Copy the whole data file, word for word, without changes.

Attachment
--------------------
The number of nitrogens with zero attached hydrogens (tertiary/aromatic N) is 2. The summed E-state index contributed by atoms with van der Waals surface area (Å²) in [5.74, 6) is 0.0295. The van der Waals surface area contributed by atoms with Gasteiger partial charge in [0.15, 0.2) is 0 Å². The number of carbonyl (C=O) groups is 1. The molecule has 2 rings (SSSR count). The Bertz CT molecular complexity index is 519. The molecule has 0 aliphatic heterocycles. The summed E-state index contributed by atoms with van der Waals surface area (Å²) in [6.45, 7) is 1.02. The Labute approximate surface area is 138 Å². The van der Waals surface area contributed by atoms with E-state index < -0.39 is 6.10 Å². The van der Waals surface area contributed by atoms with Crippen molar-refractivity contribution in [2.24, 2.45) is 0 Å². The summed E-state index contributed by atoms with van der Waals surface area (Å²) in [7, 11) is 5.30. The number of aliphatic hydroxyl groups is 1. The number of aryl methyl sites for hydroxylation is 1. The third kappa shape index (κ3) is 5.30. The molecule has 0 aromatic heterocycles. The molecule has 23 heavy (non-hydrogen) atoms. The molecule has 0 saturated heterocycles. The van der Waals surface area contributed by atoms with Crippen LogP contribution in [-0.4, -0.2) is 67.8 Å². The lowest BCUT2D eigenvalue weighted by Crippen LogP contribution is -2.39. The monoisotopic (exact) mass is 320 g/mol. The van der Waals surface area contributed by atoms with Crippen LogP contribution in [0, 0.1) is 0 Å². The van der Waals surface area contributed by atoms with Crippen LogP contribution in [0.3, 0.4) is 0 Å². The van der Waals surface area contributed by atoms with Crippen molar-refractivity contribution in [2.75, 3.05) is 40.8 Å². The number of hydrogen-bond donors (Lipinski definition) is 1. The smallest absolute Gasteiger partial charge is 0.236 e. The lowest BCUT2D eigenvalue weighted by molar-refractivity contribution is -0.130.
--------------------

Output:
The number of nitrogens with zero attached hydrogens (tertiary/aromatic N) is 2. The summed E-state index contributed by atoms with van der Waals surface area (Å²) in [5.74, 6) is 0.0295. The van der Waals surface area contributed by atoms with Gasteiger partial charge in [0.15, 0.2) is 0 Å². The number of carbonyl (C=O) groups is 1. The molecule has 2 rings (SSSR count). The Bertz CT molecular complexity index is 519. The molecule has 0 aliphatic heterocycles. The summed E-state index contributed by atoms with van der Waals surface area (Å²) in [6.45, 7) is 1.02. The Labute approximate surface area is 138 Å². The van der Waals surface area contributed by atoms with E-state index < -0.39 is 6.10 Å². The van der Waals surface area contributed by atoms with Crippen molar-refractivity contribution in [2.24, 2.45) is 0 Å². The summed E-state index contributed by atoms with van der Waals surface area (Å²) in [7, 11) is 5.30. The number of aliphatic hydroxyl groups is 1. The number of aryl methyl sites for hydroxylation is 1. The third kappa shape index (κ3) is 5.30. The molecule has 0 aromatic heterocycles. The molecule has 23 heavy (non-hydrogen) atoms. The molecule has 0 saturated heterocycles. The van der Waals surface area contributed by atoms with Crippen LogP contribution in [-0.4, -0.2) is 67.8 Å². The lowest BCUT2D eigenvalue weighted by Crippen LogP contribution is -2.39. The monoisotopic (exact) mass is 320 g/mol. The van der Waals surface area contributed by atoms with Crippen LogP contribution in [0, 0.1) is 0 Å². The van der Waals surface area contributed by atoms with Crippen LogP contribution in [0.3, 0.4) is 0 Å². The van der Waals surface area contributed by atoms with Crippen molar-refractivity contribution in [2.75, 3.05) is 40.8 Å². The number of hydrogen-bond donors (Lipinski definition) is 1. The smallest absolute Gasteiger partial charge is 0.236 e. The lowest BCUT2D eigenvalue weighted by molar-refractivity contribution is -0.130.